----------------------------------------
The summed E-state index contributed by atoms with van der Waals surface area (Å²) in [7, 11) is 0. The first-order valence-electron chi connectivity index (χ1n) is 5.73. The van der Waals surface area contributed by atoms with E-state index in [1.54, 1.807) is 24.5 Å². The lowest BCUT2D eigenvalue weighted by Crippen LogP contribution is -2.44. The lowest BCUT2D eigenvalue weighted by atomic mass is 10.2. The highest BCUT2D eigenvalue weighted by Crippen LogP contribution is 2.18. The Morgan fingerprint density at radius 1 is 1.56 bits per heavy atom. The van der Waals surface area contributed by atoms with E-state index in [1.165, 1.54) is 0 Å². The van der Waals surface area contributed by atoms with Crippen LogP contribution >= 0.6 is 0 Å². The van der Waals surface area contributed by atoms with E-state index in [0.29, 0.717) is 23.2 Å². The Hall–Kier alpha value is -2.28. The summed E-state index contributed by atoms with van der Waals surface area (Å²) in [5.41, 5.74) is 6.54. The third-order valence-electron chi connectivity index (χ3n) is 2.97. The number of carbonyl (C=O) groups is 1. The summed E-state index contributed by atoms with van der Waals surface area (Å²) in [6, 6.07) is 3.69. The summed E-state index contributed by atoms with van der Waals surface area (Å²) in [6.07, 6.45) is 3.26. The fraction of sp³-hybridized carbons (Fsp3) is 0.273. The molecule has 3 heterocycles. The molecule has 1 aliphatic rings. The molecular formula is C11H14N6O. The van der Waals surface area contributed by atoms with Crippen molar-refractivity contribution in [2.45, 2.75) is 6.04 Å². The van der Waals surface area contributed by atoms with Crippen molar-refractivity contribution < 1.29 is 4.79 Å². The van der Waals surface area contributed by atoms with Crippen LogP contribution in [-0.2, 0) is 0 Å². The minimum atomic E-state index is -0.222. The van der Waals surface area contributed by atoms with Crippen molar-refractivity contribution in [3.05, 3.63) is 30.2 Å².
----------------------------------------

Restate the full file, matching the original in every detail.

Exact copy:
The summed E-state index contributed by atoms with van der Waals surface area (Å²) in [7, 11) is 0. The first-order valence-electron chi connectivity index (χ1n) is 5.73. The van der Waals surface area contributed by atoms with E-state index in [1.54, 1.807) is 24.5 Å². The lowest BCUT2D eigenvalue weighted by Crippen LogP contribution is -2.44. The lowest BCUT2D eigenvalue weighted by atomic mass is 10.2. The highest BCUT2D eigenvalue weighted by Crippen LogP contribution is 2.18. The Morgan fingerprint density at radius 1 is 1.56 bits per heavy atom. The van der Waals surface area contributed by atoms with E-state index in [1.165, 1.54) is 0 Å². The van der Waals surface area contributed by atoms with Crippen LogP contribution >= 0.6 is 0 Å². The van der Waals surface area contributed by atoms with E-state index in [0.29, 0.717) is 23.2 Å². The Hall–Kier alpha value is -2.28. The summed E-state index contributed by atoms with van der Waals surface area (Å²) in [5.41, 5.74) is 6.54. The third-order valence-electron chi connectivity index (χ3n) is 2.97. The number of carbonyl (C=O) groups is 1. The summed E-state index contributed by atoms with van der Waals surface area (Å²) in [6, 6.07) is 3.69. The summed E-state index contributed by atoms with van der Waals surface area (Å²) in [6.07, 6.45) is 3.26. The fraction of sp³-hybridized carbons (Fsp3) is 0.273. The molecule has 3 heterocycles. The molecule has 1 aliphatic rings. The molecular formula is C11H14N6O. The van der Waals surface area contributed by atoms with Crippen molar-refractivity contribution in [2.45, 2.75) is 6.04 Å². The van der Waals surface area contributed by atoms with Crippen molar-refractivity contribution < 1.29 is 4.79 Å². The van der Waals surface area contributed by atoms with Crippen LogP contribution in [-0.2, 0) is 0 Å². The minimum atomic E-state index is -0.222. The van der Waals surface area contributed by atoms with Crippen molar-refractivity contribution in [3.05, 3.63) is 30.2 Å².